6 A.M.


What are some triggers any of you discovered about yourselves? Which ones have been the most difficult to cope with? Comment below or message.

I awoke this morning to the familiar buzzing of a text message to my phone. Let’s be honest though, I was never really asleep to begin with. I don’t sleep much anymore.  

Needless to say, the phone doesn’t help much with that. The military re-wired my mind in many ways. One of them, is the ability to awake in completely exhaustion, and my brain become fully hyper-alert in a minute or two. Unable to fall back asleep. Sometimes I remain awake for days at a time. My body pushed forward by endless amounts of energy and adrenaline, unregulated.  

A difficult aspect of mental health is all the subtle nuances that come with learning your specific triggers. Triggers are a big part of PTSD and the road to healing. It takes a lot of work and concentration to identify every trigger you may have. Some of them, can be buried so subconsciously you aren’t even aware of the correlation between it, and your sudden onset of symptoms. A trigger can stem from a variety of things pertaining to your trauma. Be it; a sight, a smell, an anniversary, a sound, a place, a crowded space, etc. They can be hard to identify, and you learn through setting them off.  

Triggers are hard for family and friends to understand. As people with mental health, we have to protect our environment. Only you know your triggers and your ability to cope with them. The world isn’t going to respect and facilitate all your needs. We must, in some ways, become selfish with our health. We must dawn our armor and protect our hearts and minds.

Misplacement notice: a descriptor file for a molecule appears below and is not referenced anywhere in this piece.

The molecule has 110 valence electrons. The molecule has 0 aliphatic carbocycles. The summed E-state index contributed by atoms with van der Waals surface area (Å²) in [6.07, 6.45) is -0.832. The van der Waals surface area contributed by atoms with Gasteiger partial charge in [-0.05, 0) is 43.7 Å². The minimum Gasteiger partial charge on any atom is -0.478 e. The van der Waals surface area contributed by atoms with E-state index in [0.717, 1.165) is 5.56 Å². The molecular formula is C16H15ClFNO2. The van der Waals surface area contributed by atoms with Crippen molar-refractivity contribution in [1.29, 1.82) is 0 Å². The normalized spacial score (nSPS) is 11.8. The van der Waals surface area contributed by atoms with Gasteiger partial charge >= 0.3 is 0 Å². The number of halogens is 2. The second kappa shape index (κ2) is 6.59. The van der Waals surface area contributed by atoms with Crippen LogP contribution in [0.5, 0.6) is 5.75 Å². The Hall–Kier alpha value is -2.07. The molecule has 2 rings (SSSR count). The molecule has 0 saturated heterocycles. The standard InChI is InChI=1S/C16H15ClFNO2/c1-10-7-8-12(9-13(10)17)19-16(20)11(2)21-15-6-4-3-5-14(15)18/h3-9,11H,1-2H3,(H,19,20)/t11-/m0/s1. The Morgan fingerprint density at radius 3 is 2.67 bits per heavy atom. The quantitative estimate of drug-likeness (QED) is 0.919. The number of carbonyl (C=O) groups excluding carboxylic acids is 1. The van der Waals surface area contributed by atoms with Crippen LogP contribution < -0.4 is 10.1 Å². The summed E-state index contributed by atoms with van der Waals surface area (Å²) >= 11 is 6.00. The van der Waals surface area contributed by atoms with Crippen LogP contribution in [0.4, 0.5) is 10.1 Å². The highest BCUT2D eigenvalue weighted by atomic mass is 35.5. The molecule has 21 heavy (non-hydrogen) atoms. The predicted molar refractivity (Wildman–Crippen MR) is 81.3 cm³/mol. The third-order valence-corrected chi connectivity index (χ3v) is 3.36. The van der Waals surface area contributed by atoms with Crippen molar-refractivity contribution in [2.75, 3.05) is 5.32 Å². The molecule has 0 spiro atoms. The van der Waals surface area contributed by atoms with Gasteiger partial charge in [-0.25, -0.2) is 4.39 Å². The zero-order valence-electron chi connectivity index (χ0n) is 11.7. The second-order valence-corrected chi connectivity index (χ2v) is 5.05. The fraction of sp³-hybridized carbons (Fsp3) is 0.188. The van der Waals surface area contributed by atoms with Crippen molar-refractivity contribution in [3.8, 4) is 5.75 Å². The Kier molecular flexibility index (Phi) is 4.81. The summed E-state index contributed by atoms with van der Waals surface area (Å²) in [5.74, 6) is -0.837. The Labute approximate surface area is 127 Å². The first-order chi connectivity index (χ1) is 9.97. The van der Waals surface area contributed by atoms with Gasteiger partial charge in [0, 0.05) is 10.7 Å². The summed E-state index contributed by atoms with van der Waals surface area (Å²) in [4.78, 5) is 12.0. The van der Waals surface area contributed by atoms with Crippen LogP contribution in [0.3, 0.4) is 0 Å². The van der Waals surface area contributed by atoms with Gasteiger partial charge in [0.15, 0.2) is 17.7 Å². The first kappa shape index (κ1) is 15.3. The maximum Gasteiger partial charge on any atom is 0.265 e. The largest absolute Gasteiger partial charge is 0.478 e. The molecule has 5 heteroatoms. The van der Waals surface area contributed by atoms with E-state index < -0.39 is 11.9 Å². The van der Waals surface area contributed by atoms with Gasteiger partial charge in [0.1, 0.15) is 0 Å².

People will not understand. They might view you as cold, or uncaring. They see a callous heart. This is not true. What they are seeing is someone who must be very cautious, as to when and where these emotions are allowed to surface. We need a controlled environment. A safe place. We need to prepare for it, mentally. Before going to war with ourselves. It is not easy.  

If we do not take care of this part of ourselves. We will crumble. We can slip so deeply back into a world we fight so hard to no longer be a slave to. A world of darkness. You will lose some of those close to you along the way. Unable to understand you. Incapable of giving you the delicate, caring, and understanding nature that is adherent to your needs. This can be hard on intimate relationships also. While I’m not saying to just become a recluse, there are stages to healing from PTSD. There will be times when you will have to distance yourself from people and activities. Times when you will need to lookout for yourself, even when society makes you feel obligated to show up.  

Part of my triggers included things like being out in crowded spaces, sounds, and smells, and if I ever feel attacked or threatened. This has amplified my symptoms of social anxiety, avoidance, and isolation. I had to learn to say “no” to a lot of things I normally would do, for my mental health. Many people didn’t understand or respect that. I lost a lot of relationships due to it. 

But they did not see. Sometimes it is a choice between them or the darkness. Be selfish with your health. For an illness that plagues the mind is a disease that spreads to your very soul. This is not a virus healed through tangible medication, or a strong immune system. Your own mind is your most valuable asset to combatting this. However, it is damaged. Broken. A double-edged sword that has fought in one too many battles. Bent and dulled. Like an old warrior, who must rely upon his cunning and experience to win, for your body is too weak for sheer brute force anymore. Too tired for a sprint.  

This is not a sprint. This is a marathon. This is your entire life.

Published by incognito0mosquito

What's up Blood Suckers!! I'm a mosquito and I'm incognito. Mental Health Blogger

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